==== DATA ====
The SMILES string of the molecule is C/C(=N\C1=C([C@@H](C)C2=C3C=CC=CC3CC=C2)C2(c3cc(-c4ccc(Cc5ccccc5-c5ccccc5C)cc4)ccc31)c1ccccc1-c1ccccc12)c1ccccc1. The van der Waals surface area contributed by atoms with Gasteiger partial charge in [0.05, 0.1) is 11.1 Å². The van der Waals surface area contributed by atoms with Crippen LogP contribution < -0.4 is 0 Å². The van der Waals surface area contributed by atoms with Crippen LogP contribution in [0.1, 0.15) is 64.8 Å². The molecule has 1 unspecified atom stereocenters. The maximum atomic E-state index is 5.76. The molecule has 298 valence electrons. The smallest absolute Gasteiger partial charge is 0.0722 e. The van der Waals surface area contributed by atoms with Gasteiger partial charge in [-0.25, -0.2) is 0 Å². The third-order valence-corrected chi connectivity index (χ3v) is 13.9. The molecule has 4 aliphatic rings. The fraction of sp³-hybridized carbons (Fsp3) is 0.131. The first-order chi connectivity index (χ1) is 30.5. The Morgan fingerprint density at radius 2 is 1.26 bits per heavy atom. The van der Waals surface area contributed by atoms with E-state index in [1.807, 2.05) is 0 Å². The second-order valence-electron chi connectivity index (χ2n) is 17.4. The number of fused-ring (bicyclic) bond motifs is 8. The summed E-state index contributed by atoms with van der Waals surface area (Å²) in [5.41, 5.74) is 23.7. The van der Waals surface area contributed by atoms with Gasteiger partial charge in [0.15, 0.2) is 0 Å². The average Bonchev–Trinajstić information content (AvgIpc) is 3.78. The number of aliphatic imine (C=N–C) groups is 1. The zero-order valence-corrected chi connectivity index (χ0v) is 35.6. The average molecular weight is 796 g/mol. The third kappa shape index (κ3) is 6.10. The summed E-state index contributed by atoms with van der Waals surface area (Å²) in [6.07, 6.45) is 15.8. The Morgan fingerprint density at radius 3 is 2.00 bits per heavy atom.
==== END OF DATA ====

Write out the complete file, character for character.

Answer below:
The SMILES string of the molecule is C/C(=N\C1=C([C@@H](C)C2=C3C=CC=CC3CC=C2)C2(c3cc(-c4ccc(Cc5ccccc5-c5ccccc5C)cc4)ccc31)c1ccccc1-c1ccccc12)c1ccccc1. The van der Waals surface area contributed by atoms with Gasteiger partial charge in [0.05, 0.1) is 11.1 Å². The van der Waals surface area contributed by atoms with Crippen LogP contribution < -0.4 is 0 Å². The van der Waals surface area contributed by atoms with Crippen LogP contribution in [0.1, 0.15) is 64.8 Å². The molecule has 1 unspecified atom stereocenters. The maximum atomic E-state index is 5.76. The molecule has 298 valence electrons. The smallest absolute Gasteiger partial charge is 0.0722 e. The van der Waals surface area contributed by atoms with Gasteiger partial charge in [-0.25, -0.2) is 0 Å². The third-order valence-corrected chi connectivity index (χ3v) is 13.9. The molecule has 4 aliphatic rings. The fraction of sp³-hybridized carbons (Fsp3) is 0.131. The first-order chi connectivity index (χ1) is 30.5. The Morgan fingerprint density at radius 2 is 1.26 bits per heavy atom. The van der Waals surface area contributed by atoms with E-state index in [1.807, 2.05) is 0 Å². The second-order valence-electron chi connectivity index (χ2n) is 17.4. The number of fused-ring (bicyclic) bond motifs is 8. The summed E-state index contributed by atoms with van der Waals surface area (Å²) in [5.41, 5.74) is 23.7. The van der Waals surface area contributed by atoms with Gasteiger partial charge in [0.15, 0.2) is 0 Å². The average Bonchev–Trinajstić information content (AvgIpc) is 3.78. The number of aliphatic imine (C=N–C) groups is 1. The zero-order valence-corrected chi connectivity index (χ0v) is 35.6. The average molecular weight is 796 g/mol. The third kappa shape index (κ3) is 6.10. The summed E-state index contributed by atoms with van der Waals surface area (Å²) in [6.07, 6.45) is 15.8. The Morgan fingerprint density at radius 3 is 2.00 bits per heavy atom.